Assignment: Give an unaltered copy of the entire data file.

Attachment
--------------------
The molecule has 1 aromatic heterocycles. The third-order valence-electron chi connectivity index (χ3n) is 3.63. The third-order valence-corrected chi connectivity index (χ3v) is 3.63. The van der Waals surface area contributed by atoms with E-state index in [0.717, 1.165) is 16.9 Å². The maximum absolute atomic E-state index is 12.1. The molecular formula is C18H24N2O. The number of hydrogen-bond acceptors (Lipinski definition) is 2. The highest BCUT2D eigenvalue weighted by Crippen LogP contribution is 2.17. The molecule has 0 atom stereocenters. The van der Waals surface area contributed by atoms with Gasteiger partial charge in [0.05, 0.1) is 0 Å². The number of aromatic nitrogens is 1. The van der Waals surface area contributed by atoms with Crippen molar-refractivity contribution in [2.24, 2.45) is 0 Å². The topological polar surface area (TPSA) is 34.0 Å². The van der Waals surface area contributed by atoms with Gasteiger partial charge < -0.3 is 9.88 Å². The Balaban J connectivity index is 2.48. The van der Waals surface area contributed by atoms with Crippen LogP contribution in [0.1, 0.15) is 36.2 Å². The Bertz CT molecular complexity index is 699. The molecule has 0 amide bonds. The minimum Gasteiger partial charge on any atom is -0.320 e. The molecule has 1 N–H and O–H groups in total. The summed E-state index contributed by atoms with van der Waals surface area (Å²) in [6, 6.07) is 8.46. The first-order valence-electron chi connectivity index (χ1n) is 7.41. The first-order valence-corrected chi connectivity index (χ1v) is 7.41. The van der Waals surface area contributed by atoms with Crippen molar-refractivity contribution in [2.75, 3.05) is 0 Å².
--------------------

The molecule has 1 aromatic heterocycles. The third-order valence-electron chi connectivity index (χ3n) is 3.63. The third-order valence-corrected chi connectivity index (χ3v) is 3.63. The van der Waals surface area contributed by atoms with E-state index in [0.717, 1.165) is 16.9 Å². The maximum absolute atomic E-state index is 12.1. The molecular formula is C18H24N2O. The number of hydrogen-bond acceptors (Lipinski definition) is 2. The highest BCUT2D eigenvalue weighted by Crippen LogP contribution is 2.17. The molecule has 0 atom stereocenters. The van der Waals surface area contributed by atoms with Gasteiger partial charge in [0.05, 0.1) is 0 Å². The number of aromatic nitrogens is 1. The van der Waals surface area contributed by atoms with Crippen molar-refractivity contribution in [2.24, 2.45) is 0 Å². The topological polar surface area (TPSA) is 34.0 Å². The van der Waals surface area contributed by atoms with Gasteiger partial charge < -0.3 is 9.88 Å². The Balaban J connectivity index is 2.48. The van der Waals surface area contributed by atoms with Crippen LogP contribution in [0.1, 0.15) is 36.2 Å². The Bertz CT molecular complexity index is 699. The molecule has 0 amide bonds. The minimum Gasteiger partial charge on any atom is -0.320 e. The molecule has 1 N–H and O–H groups in total. The summed E-state index contributed by atoms with van der Waals surface area (Å²) in [6, 6.07) is 8.46. The first-order valence-electron chi connectivity index (χ1n) is 7.41. The first-order valence-corrected chi connectivity index (χ1v) is 7.41. The van der Waals surface area contributed by atoms with Crippen molar-refractivity contribution in [2.75, 3.05) is 0 Å².